28 Jun 2016 | Perinatal & Maternal Mortality Review Committee
The Perinatal and Mortality Review Committee’s (PMMRC’s) 10th report, released today, shows a drop in maternal deaths. The Committee advises the Health Quality & Safety Commission on how to reduce these deaths.
In 2014 there were four maternal deaths, the lowest number since the PMMRC began reporting in 2006. The rate of maternal mortality has not changed significantly since 2006 when the data was first reported.
The report also identifies the significant reduction in the number of stillbirth persists.
'It is very pleasing that the stillbirth rate reduced between 2007 to 2014,' says PMMRC chair Dr Sue Belgrave.
'There are a number of reasons for the falling number of stillbirths, including improved care before and after birth and lower smoking rates. Both are encouraging trends.'
The number of babies diagnosed with neonatal encephalopathy reported to PMMRC was the lowest since we began reporting this in 2010. While this is reassuring it is not statistically significant.
Amniotic fluid embolism (AFE) was highlighted in last year’s report, as New Zealand had a higher rate than the United Kingdom. A review of AFE in New Zealand is included in this year’s report, suggesting improvements in the recognition and resuscitation of mothers with amniotic fluid embolism may improve the chance of survival for some mothers.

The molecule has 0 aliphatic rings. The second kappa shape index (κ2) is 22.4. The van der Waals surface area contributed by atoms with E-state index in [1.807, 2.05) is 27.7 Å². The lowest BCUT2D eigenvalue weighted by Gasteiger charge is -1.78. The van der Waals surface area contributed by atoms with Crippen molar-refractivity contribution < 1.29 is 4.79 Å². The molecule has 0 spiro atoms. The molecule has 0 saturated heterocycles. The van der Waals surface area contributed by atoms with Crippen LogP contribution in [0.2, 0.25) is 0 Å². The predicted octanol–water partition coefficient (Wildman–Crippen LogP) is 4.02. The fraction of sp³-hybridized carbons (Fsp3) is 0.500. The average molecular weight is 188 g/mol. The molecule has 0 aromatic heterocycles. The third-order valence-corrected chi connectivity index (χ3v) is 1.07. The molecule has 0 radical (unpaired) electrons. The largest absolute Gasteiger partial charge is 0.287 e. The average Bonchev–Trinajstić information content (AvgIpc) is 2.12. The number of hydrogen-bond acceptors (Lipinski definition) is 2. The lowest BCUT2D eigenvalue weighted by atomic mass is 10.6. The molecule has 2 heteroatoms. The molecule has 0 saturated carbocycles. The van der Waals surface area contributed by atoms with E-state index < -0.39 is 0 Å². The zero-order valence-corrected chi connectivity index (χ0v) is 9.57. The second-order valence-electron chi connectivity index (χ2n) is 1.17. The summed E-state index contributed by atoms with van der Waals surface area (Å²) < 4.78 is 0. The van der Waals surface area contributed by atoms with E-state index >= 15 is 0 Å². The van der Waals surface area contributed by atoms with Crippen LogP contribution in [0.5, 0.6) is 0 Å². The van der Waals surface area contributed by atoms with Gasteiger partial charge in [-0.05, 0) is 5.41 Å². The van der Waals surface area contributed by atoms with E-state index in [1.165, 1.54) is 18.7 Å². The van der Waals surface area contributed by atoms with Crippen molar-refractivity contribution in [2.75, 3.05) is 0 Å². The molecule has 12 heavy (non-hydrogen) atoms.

'AFE is an unpredictable, rare, and often rapidly fatal complication of pregnancy,' says Dr Belgrave.
'We are repeating our recommendation that clinicians involved in the care of pregnant women undertake regular multidisciplinary training in the management of obstetric emergencies. This will improve both the recognition of AFE and resuscitation of women who collapse and potentially prevent some AFE deaths in New Zealand.'
Maternal mortality is more common amongst mothers aged 40 years of age and older, and amongst Māori and Pacific women. Maternal mortality also increases with higher levels of socioeconomic deprivation.
This year’s report includes a special chapter on maternal suicide. It found many women who completed suicide had two or more risk factors for major depression, two thirds had a prior psychiatric history, and most were experiencing relationship stress.
In some cases the PMMRC identified there had been a lack of recognition of risk factors and that communication between health care services could have been better.
'The loss of any life is a tragedy. In the cases of maternal suicide reviewed by the PMMRC, there were instances where services involved in care may have been able to help. It is imperative clinicians work together to prevent the consistent leading cause of death among new and expectant mothers.'
The PMMRC emphasises the importance of all clinicians involved in a woman’s care having knowledge of her mental health history, so they are able to provide the best care. The PMMRC has also recommended a perinatal and infant mental health network be established to provide a forum to discuss perinatal mental health issues.